3 Australian CMOs explore the global marketing trends expected to dominate 2021

Leading Australian chief marketing officers respond to the latest Deloitte trends on marketing strategy in 2021

The world of 2021 marketing and commercial growth will be driven by human connection and the overarching need for organisations to not only be trusted but also embraced by the customers they’re striving to engage with.

That was the overarching takeaway of Deloitte’s recent 2021 Global Marketing Trends report, which was explored practically this week through the experiences of trio of leading Australian chief marketing officers from Coles, ANZ and Telstra.

Deloitte’s 2021 Global Marketing Trends study is based on two surveys: A consumer pulse across nearly 2500 consumers in the US, UK, Mexico, Asia and EMEA; and a poll of 400 c-suite executives from global companies including CMOs. The research focused on the impact COVID-19 has had and its potential impact to 2021 and beyond.

Trend one: Purpose

Top of Deloitte’s list is purpose. The analyst firm’s research found 79 per cent of consumers could recall instances of brands positively responding to the COVID-19 pandemic to help customers, communities and their workforces. What’s more, 25 per cent customers said they will walk away from a brand if they don’t think they have an alignment with their goals.

Panellists on Deloitte’s webinar agreed that increasingly, c-suite understand being purpose-driven will translate to the bottom line and makes good business.

“When you look at companies that have performed very well in last five years in different parts of the world, it’s those with strong purpose that are doing better from a revenue and marketshare point of view,” said Coles CMO, Lisa Ronson. “Purpose presents alignment with customers and a filter you use to make the decisions on what you are and aren’t going to do.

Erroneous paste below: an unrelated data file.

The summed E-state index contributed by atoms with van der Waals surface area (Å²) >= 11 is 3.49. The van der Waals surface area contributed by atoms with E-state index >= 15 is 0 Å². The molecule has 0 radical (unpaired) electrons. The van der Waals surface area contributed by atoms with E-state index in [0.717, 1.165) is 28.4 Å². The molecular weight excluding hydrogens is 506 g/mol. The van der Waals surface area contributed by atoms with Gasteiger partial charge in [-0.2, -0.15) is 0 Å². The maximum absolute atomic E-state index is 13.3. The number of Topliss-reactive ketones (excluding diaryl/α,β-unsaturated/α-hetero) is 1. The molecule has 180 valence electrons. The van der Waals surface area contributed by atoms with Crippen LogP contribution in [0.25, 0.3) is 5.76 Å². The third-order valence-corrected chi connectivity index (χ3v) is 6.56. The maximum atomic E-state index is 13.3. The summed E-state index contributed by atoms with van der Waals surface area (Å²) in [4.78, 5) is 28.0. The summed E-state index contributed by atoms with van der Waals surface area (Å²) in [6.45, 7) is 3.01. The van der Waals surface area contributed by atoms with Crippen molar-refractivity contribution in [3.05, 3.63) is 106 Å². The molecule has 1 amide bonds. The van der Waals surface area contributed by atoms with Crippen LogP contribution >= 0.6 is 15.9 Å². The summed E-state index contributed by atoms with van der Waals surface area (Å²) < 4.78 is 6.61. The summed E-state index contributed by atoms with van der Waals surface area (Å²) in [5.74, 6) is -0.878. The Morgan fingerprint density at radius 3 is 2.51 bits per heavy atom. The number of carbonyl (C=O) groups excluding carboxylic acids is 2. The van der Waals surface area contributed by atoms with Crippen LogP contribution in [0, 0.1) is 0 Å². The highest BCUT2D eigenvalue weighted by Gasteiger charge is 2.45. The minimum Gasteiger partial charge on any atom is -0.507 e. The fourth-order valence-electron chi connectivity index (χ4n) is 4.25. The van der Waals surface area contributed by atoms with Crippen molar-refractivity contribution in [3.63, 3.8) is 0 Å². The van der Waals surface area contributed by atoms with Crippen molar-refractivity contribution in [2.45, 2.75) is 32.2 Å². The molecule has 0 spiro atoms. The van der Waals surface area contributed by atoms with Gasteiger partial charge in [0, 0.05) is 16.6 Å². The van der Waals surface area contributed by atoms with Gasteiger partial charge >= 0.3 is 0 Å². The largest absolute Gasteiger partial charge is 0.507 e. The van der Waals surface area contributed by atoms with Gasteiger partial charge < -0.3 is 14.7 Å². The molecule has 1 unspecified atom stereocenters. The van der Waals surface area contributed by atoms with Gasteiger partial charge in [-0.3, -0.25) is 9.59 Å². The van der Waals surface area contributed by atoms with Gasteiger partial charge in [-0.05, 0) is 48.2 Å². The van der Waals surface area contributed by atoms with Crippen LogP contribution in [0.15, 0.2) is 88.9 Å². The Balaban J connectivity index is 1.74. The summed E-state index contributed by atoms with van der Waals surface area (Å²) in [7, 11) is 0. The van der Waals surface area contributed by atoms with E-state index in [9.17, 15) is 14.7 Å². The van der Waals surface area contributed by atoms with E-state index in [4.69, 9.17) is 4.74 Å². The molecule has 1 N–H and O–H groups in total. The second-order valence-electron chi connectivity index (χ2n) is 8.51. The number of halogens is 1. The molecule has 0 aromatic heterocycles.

“It’s no longer nice to have for brands to think about impact and role in the community and impact on the world. Every dollar a consumer spends is a vote for the world they want to live in.”  

Ronson has worked with her c-suite colleagues to build out the supermarket giant’s long-term business strategy and its first purpose statement and mission. The resulting purpose, to sustainably feed all Australians so they live healthier and happier lives, was significantly tested during the global pandemic.

“That purpose was our light on our hill to guide us through the pandemic and it ladders up to our goal to be the most trusted retailer in the country,” Ronson said. “We were making decisions, hourly, daily during COVID and it came back to that vision and purpose.”

Over at ANZ, CMO, Sweta Mehra, has taken the group’s purpose of shaping a world where communities thrive and homed her marketing team in on one of three pillars underpinning this: Financial wellbeing.

“Financial wellbeing impacts our customers more directly, particularly consumers and small businesses. And it starts with measurement – you can’t improve what you can’t measure,” Mehra said. “We have just launched our Financial Wellbeing Index in A/NZ, which gives us the ability to measure at every area what is happening to financial wellbeing of Australians, and if that’s improving faster than customers of other banks.”

This emphasis on financial wellbeing is so important, it’s becoming part of the executive leadership scorecard across ANZ. Another way ANZ is practically chasing its purpose is by looking at behaviours and insights linked to financial wellbeing. The marketing team then taps these to guide programs of work to move consumers forward.